Something wonderful happened to me a couple of weeks ago. Three people, all independant of each other, mentioned how creative I am. This caught me completely by surprise because I had forgotten that, at one time, I was a bit of an artsy-fartsy type.
Before I go on, I must digress and tell you about the two equal but opposite forces that have dictated the course of events for my life.
Force #1 - I like people
I have a cat named Cazzy. She is not a cat that likes to be held or who likes to curl up in my lap, however she always likes to be close to people. If I'm cooking, she's sleeping on the kitchen windowsill. If I'm watching TV, she's curled up near my feet.
I am like Cazzy. When I was little I was quite happy amusing myself but I liked to be near people. The quiet hum of daily activity comforted me. Silence was creepy. This carried on as I grew up. Most people I know loved to retreat to their rooms when they were angst-filled teens. Sure, sometimes I did that, but for the most part I liked being in the kitchen or the living room and close to the other members of my family. I absolutely adored Christmas at our house when we would have 5 or 6 or 10 extra people staying over and there was madness in every corner.
I have never dreamed about moving out and getting a place of my own. Instead, I wished I had a pack of crazy friends with whom I could rent a house. It would be pure bohemian chaos and I imagined I would love every minute of it. Sadly, I never had the required group of friends. I lived at home until riduculously late in life (25) and only moved out because I had 2 people to go live with. I was sad when they were away, comforted when they were home, and delighted when others came to visit us as well. The more, the merrier, I said.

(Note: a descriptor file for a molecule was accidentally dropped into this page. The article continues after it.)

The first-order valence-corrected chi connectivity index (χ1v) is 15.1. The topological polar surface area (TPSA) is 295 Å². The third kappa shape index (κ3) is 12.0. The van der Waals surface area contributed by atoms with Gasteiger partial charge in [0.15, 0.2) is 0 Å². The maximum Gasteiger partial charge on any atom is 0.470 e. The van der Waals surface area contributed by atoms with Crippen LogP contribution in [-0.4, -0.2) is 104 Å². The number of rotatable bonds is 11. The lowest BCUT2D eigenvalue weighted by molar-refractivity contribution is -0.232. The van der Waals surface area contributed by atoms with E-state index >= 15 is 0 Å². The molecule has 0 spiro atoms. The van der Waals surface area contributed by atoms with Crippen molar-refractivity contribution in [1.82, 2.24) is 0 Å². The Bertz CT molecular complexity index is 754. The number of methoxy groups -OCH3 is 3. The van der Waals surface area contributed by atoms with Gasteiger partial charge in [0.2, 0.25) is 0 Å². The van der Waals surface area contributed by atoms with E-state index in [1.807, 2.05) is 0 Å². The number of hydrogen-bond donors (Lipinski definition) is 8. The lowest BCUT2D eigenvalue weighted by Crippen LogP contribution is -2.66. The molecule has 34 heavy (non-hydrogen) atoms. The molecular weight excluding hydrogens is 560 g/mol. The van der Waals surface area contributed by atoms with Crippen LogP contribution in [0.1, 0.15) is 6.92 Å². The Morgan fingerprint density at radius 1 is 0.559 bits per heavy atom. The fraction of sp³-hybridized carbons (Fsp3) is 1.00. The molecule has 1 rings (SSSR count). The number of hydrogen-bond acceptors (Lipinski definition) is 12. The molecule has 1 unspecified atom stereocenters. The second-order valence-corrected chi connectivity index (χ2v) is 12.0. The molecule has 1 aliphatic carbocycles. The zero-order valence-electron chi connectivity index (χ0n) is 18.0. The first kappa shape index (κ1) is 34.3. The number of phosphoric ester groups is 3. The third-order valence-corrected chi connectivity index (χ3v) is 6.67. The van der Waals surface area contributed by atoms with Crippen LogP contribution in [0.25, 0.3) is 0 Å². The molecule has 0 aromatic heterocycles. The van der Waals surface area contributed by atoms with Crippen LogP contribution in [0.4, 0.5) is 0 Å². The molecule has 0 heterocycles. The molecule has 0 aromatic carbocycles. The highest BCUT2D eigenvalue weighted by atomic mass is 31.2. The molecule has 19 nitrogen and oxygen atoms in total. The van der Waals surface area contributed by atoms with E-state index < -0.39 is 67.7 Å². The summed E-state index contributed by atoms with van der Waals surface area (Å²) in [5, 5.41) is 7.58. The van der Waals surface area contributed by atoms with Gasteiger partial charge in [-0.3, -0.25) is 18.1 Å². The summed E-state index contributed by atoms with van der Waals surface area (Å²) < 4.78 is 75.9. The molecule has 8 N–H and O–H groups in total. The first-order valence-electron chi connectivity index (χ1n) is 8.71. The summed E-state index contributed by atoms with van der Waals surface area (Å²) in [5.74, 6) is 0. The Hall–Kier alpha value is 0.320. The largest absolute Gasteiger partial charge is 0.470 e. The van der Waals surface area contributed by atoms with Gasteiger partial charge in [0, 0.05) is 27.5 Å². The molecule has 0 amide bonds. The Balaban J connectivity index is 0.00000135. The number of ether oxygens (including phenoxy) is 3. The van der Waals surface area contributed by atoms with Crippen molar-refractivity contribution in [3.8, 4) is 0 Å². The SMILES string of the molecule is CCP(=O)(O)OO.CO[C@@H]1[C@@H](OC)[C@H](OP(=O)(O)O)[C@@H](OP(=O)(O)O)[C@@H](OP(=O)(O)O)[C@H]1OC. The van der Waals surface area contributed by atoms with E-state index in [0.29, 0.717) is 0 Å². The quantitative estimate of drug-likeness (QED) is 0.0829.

It's not that I was scared to be by myself. I wasn't worried that I wouldn't be able to handle it or anything. I just prefer to be not alone. I am utterly and completely a people person. I love nothing more than to meet someone interesting and proceed to get to know them bit by bit over beer or coffee or e-mail. I love the easy banter that goes along with working with a close-knit group of people. I love friends of every type: best friends, drinking friends, movie friends, friends who live away but who visit during the holidays, work friends, and yes, even casual elevator friends. Every person I meet and somehow click with is a potential friend. Which takes us to...
Force #2 - People do not always like me
Despite my love of people, I have always had difficulty with friends - I have a tough time making them and an even tougher time keeping them. It's not for lack of trying on my part. I think that maybe people just don't get me. But in grade one, glorious grade one, not only did I have a friend but I had a BEST friend. We did everything together. We climbed the monkey bars together, we sat beside each other, we, uh, did whatever else 6-year-olds do for fun together. Then one day as I was in the bathroom I saw her shoes walk up to the other side of the stall door and stop.
"Nat." she said.
"Yeah." I replied.
"I kinda don't want to be friends anymore, k?"
"What? No!" I cried. But it was too late. Those shiny brown shoes were gone like a flash, taking my ex-best friend with them.